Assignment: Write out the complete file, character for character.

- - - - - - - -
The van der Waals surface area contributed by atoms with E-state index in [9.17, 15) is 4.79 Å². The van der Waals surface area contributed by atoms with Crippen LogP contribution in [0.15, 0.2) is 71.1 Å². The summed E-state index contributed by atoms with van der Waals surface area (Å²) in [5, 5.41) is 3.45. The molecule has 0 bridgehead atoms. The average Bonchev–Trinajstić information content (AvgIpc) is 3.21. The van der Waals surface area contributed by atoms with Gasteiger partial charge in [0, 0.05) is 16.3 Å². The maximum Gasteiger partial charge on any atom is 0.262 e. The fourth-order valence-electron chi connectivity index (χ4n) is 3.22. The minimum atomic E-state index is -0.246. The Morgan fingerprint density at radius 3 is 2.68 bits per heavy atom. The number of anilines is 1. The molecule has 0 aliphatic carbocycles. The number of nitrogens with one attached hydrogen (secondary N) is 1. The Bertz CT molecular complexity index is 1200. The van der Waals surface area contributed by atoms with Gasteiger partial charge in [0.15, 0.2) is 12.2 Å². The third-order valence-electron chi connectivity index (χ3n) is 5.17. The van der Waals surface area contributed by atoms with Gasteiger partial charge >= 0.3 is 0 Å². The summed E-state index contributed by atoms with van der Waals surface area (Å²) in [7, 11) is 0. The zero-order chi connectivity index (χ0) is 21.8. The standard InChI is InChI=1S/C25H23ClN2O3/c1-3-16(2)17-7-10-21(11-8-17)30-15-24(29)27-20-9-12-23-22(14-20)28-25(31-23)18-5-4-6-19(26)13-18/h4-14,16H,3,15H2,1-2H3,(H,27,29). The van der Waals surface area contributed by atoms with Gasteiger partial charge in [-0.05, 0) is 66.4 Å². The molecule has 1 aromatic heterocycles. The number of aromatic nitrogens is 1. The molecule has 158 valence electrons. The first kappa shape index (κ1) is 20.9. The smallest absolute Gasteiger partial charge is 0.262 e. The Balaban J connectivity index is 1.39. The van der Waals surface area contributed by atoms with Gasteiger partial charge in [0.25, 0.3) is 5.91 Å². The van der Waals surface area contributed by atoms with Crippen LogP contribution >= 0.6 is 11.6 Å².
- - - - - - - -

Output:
The van der Waals surface area contributed by atoms with E-state index in [9.17, 15) is 4.79 Å². The van der Waals surface area contributed by atoms with Crippen LogP contribution in [0.15, 0.2) is 71.1 Å². The summed E-state index contributed by atoms with van der Waals surface area (Å²) in [5, 5.41) is 3.45. The molecule has 0 bridgehead atoms. The average Bonchev–Trinajstić information content (AvgIpc) is 3.21. The van der Waals surface area contributed by atoms with Gasteiger partial charge in [0, 0.05) is 16.3 Å². The maximum Gasteiger partial charge on any atom is 0.262 e. The fourth-order valence-electron chi connectivity index (χ4n) is 3.22. The minimum atomic E-state index is -0.246. The Morgan fingerprint density at radius 3 is 2.68 bits per heavy atom. The number of anilines is 1. The molecule has 0 aliphatic carbocycles. The number of nitrogens with one attached hydrogen (secondary N) is 1. The Bertz CT molecular complexity index is 1200. The van der Waals surface area contributed by atoms with Gasteiger partial charge in [0.15, 0.2) is 12.2 Å². The third-order valence-electron chi connectivity index (χ3n) is 5.17. The van der Waals surface area contributed by atoms with Gasteiger partial charge >= 0.3 is 0 Å². The summed E-state index contributed by atoms with van der Waals surface area (Å²) in [7, 11) is 0. The zero-order chi connectivity index (χ0) is 21.8. The standard InChI is InChI=1S/C25H23ClN2O3/c1-3-16(2)17-7-10-21(11-8-17)30-15-24(29)27-20-9-12-23-22(14-20)28-25(31-23)18-5-4-6-19(26)13-18/h4-14,16H,3,15H2,1-2H3,(H,27,29). The van der Waals surface area contributed by atoms with Gasteiger partial charge in [-0.05, 0) is 66.4 Å². The molecule has 1 aromatic heterocycles. The number of aromatic nitrogens is 1. The molecule has 158 valence electrons. The first kappa shape index (κ1) is 20.9. The smallest absolute Gasteiger partial charge is 0.262 e. The Balaban J connectivity index is 1.39. The van der Waals surface area contributed by atoms with Gasteiger partial charge in [0.25, 0.3) is 5.91 Å². The van der Waals surface area contributed by atoms with Crippen LogP contribution >= 0.6 is 11.6 Å².